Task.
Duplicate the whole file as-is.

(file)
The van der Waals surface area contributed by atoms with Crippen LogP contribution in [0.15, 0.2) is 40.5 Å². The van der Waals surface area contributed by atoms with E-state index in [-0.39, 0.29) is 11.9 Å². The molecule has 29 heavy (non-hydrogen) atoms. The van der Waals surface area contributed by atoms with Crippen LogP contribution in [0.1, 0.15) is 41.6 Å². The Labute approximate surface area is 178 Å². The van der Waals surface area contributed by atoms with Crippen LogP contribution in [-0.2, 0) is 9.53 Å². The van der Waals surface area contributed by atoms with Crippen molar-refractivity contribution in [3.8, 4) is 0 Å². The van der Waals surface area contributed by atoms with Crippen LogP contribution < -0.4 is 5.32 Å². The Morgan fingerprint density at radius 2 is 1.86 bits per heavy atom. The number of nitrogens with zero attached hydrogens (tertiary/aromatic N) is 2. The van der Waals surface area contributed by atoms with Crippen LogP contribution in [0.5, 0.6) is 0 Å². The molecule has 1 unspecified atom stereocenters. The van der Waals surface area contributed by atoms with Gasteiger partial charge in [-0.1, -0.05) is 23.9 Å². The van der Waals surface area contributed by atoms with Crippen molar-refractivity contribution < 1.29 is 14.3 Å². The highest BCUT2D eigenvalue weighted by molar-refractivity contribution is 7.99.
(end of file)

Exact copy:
The van der Waals surface area contributed by atoms with Crippen LogP contribution in [0.15, 0.2) is 40.5 Å². The van der Waals surface area contributed by atoms with E-state index in [-0.39, 0.29) is 11.9 Å². The molecule has 29 heavy (non-hydrogen) atoms. The van der Waals surface area contributed by atoms with Crippen LogP contribution in [0.1, 0.15) is 41.6 Å². The Labute approximate surface area is 178 Å². The van der Waals surface area contributed by atoms with Crippen LogP contribution in [-0.2, 0) is 9.53 Å². The van der Waals surface area contributed by atoms with Crippen molar-refractivity contribution in [3.8, 4) is 0 Å². The van der Waals surface area contributed by atoms with Crippen LogP contribution < -0.4 is 5.32 Å². The Morgan fingerprint density at radius 2 is 1.86 bits per heavy atom. The number of nitrogens with zero attached hydrogens (tertiary/aromatic N) is 2. The van der Waals surface area contributed by atoms with Crippen LogP contribution in [0.5, 0.6) is 0 Å². The molecule has 1 unspecified atom stereocenters. The van der Waals surface area contributed by atoms with Gasteiger partial charge in [-0.1, -0.05) is 23.9 Å². The van der Waals surface area contributed by atoms with Crippen molar-refractivity contribution < 1.29 is 14.3 Å². The highest BCUT2D eigenvalue weighted by molar-refractivity contribution is 7.99.